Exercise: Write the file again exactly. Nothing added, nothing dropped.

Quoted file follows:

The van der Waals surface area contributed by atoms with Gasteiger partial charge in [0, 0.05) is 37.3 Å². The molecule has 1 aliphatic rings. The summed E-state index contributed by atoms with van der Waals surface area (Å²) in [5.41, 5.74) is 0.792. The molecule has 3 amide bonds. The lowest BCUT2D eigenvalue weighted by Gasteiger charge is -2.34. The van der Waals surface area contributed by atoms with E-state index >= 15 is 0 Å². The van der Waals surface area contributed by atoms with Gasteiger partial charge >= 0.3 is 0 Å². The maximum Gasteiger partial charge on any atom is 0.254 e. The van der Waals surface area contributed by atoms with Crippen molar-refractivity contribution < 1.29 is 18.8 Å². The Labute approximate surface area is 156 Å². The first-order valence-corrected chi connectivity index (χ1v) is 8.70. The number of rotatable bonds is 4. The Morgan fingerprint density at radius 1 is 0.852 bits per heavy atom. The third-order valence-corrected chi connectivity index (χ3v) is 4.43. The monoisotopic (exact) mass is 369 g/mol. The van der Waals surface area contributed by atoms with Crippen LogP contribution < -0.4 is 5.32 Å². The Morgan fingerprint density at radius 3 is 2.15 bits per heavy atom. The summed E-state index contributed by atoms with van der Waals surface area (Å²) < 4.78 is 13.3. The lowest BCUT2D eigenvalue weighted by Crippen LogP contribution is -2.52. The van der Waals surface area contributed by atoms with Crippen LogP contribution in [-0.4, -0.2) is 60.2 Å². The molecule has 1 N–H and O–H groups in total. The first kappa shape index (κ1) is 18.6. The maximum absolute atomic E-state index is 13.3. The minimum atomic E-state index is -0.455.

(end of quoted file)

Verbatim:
The van der Waals surface area contributed by atoms with Gasteiger partial charge in [0, 0.05) is 37.3 Å². The molecule has 1 aliphatic rings. The summed E-state index contributed by atoms with van der Waals surface area (Å²) in [5.41, 5.74) is 0.792. The molecule has 3 amide bonds. The lowest BCUT2D eigenvalue weighted by Gasteiger charge is -2.34. The van der Waals surface area contributed by atoms with E-state index >= 15 is 0 Å². The van der Waals surface area contributed by atoms with Gasteiger partial charge >= 0.3 is 0 Å². The maximum Gasteiger partial charge on any atom is 0.254 e. The van der Waals surface area contributed by atoms with Crippen molar-refractivity contribution < 1.29 is 18.8 Å². The Labute approximate surface area is 156 Å². The first-order valence-corrected chi connectivity index (χ1v) is 8.70. The number of rotatable bonds is 4. The Morgan fingerprint density at radius 1 is 0.852 bits per heavy atom. The third-order valence-corrected chi connectivity index (χ3v) is 4.43. The monoisotopic (exact) mass is 369 g/mol. The van der Waals surface area contributed by atoms with Crippen LogP contribution < -0.4 is 5.32 Å². The Morgan fingerprint density at radius 3 is 2.15 bits per heavy atom. The summed E-state index contributed by atoms with van der Waals surface area (Å²) < 4.78 is 13.3. The lowest BCUT2D eigenvalue weighted by Crippen LogP contribution is -2.52. The van der Waals surface area contributed by atoms with Crippen LogP contribution in [-0.4, -0.2) is 60.2 Å². The molecule has 1 N–H and O–H groups in total. The first kappa shape index (κ1) is 18.6. The maximum absolute atomic E-state index is 13.3. The minimum atomic E-state index is -0.455.